Data redundancy definition
Data redundancy is the unnecessary duplication of data. Whether it’s a massive database or a personal hard drive, data can be repeated for various reasons, including poor database design, data integration processes, or backup procedures. Although data redundancy is generally undesirable, data being held in a few separate places in the same data storage unit could be done intentionally to prevent data loss.
History of data redundancy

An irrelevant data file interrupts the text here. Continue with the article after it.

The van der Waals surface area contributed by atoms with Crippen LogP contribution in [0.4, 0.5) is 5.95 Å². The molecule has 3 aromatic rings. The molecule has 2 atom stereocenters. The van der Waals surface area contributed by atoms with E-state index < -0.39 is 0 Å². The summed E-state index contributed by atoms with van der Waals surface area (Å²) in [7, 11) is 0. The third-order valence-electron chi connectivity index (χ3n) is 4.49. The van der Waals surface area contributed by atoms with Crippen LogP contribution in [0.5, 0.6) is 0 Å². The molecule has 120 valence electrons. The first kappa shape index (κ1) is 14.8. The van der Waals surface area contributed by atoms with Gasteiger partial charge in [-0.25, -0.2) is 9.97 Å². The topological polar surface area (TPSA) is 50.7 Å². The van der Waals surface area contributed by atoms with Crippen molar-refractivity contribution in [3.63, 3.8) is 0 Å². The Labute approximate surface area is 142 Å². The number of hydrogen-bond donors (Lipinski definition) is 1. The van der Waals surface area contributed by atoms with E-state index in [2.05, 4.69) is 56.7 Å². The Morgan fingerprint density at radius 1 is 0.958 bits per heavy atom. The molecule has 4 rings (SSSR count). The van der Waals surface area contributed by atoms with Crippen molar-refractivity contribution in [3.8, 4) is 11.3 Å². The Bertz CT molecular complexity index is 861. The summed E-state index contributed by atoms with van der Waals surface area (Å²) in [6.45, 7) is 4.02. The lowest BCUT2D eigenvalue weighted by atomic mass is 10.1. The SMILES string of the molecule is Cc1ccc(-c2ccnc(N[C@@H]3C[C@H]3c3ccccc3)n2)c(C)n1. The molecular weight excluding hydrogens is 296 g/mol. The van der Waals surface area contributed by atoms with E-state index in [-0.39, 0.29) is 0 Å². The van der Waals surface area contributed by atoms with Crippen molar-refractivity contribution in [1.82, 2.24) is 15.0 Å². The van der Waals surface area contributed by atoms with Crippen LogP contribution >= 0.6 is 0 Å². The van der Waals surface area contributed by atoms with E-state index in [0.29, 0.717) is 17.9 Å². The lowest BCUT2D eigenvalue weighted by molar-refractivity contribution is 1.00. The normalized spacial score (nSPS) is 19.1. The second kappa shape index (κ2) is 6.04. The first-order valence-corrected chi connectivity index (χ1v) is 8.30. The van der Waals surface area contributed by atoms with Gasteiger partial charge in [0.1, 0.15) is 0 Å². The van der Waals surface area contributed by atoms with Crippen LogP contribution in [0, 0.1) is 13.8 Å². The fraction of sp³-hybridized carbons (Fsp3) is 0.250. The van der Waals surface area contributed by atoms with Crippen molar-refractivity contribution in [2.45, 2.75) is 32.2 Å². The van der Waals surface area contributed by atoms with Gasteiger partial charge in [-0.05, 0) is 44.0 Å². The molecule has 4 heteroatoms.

Repetitive data has been an issue since the early days of data storage and management. The need for efficient and effective database design became obvious when businesses started generating large amounts of data. To solve this issue, Edgar F. Codd introduced the concept of normalization in the 1970s, meant to minimize data repetition.
Data redundancy advantages
- Redundant data can serve as a backup in case of data loss.
- Systems like RAID use data redundancy to ensure operations continue even if a hardware component fails.
Data redundancy disadvantages
- Storing redundant data requires more storage space, which costs businesses more.
- Updating the same data in multiple places is both time-consuming and a straight path to errors.
- If data is not updated uniformly, it could lead to data integrity issues.